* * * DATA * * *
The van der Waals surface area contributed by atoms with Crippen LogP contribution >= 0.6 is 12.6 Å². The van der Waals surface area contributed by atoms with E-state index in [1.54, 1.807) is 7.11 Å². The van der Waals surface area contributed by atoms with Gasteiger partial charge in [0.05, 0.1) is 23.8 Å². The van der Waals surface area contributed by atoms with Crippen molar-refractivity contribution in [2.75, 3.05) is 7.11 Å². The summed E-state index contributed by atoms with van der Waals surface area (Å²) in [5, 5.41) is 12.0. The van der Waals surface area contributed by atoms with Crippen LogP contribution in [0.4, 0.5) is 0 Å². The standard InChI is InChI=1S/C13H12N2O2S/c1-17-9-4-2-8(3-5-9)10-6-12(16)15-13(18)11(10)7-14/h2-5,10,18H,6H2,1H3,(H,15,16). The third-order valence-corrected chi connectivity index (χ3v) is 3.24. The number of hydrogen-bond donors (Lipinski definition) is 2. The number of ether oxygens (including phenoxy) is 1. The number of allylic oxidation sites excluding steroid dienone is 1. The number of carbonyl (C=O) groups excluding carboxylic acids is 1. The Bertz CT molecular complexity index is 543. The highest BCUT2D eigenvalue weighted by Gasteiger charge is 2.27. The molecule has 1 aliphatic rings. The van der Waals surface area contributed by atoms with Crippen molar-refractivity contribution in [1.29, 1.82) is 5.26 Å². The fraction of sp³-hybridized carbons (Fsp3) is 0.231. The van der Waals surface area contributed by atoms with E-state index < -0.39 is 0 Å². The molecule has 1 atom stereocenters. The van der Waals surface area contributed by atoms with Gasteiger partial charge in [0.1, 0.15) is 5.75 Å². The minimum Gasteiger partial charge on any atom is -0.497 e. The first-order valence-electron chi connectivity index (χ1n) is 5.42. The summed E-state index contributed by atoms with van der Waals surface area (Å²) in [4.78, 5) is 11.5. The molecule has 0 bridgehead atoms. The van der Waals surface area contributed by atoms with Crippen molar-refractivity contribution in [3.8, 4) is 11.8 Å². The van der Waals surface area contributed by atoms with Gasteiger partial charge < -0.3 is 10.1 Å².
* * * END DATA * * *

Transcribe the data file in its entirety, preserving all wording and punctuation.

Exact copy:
The van der Waals surface area contributed by atoms with Crippen LogP contribution >= 0.6 is 12.6 Å². The van der Waals surface area contributed by atoms with E-state index in [1.54, 1.807) is 7.11 Å². The van der Waals surface area contributed by atoms with Gasteiger partial charge in [0.05, 0.1) is 23.8 Å². The van der Waals surface area contributed by atoms with Crippen molar-refractivity contribution in [2.75, 3.05) is 7.11 Å². The summed E-state index contributed by atoms with van der Waals surface area (Å²) in [5, 5.41) is 12.0. The van der Waals surface area contributed by atoms with Crippen LogP contribution in [0.4, 0.5) is 0 Å². The standard InChI is InChI=1S/C13H12N2O2S/c1-17-9-4-2-8(3-5-9)10-6-12(16)15-13(18)11(10)7-14/h2-5,10,18H,6H2,1H3,(H,15,16). The third-order valence-corrected chi connectivity index (χ3v) is 3.24. The number of hydrogen-bond donors (Lipinski definition) is 2. The number of ether oxygens (including phenoxy) is 1. The number of allylic oxidation sites excluding steroid dienone is 1. The number of carbonyl (C=O) groups excluding carboxylic acids is 1. The Bertz CT molecular complexity index is 543. The highest BCUT2D eigenvalue weighted by Gasteiger charge is 2.27. The molecule has 1 aliphatic rings. The van der Waals surface area contributed by atoms with Crippen molar-refractivity contribution in [1.29, 1.82) is 5.26 Å². The fraction of sp³-hybridized carbons (Fsp3) is 0.231. The van der Waals surface area contributed by atoms with E-state index < -0.39 is 0 Å². The molecule has 1 atom stereocenters. The van der Waals surface area contributed by atoms with Gasteiger partial charge in [0.1, 0.15) is 5.75 Å². The minimum Gasteiger partial charge on any atom is -0.497 e. The first-order valence-electron chi connectivity index (χ1n) is 5.42. The summed E-state index contributed by atoms with van der Waals surface area (Å²) in [4.78, 5) is 11.5. The molecule has 0 bridgehead atoms. The van der Waals surface area contributed by atoms with Crippen molar-refractivity contribution in [3.8, 4) is 11.8 Å². The van der Waals surface area contributed by atoms with Gasteiger partial charge < -0.3 is 10.1 Å².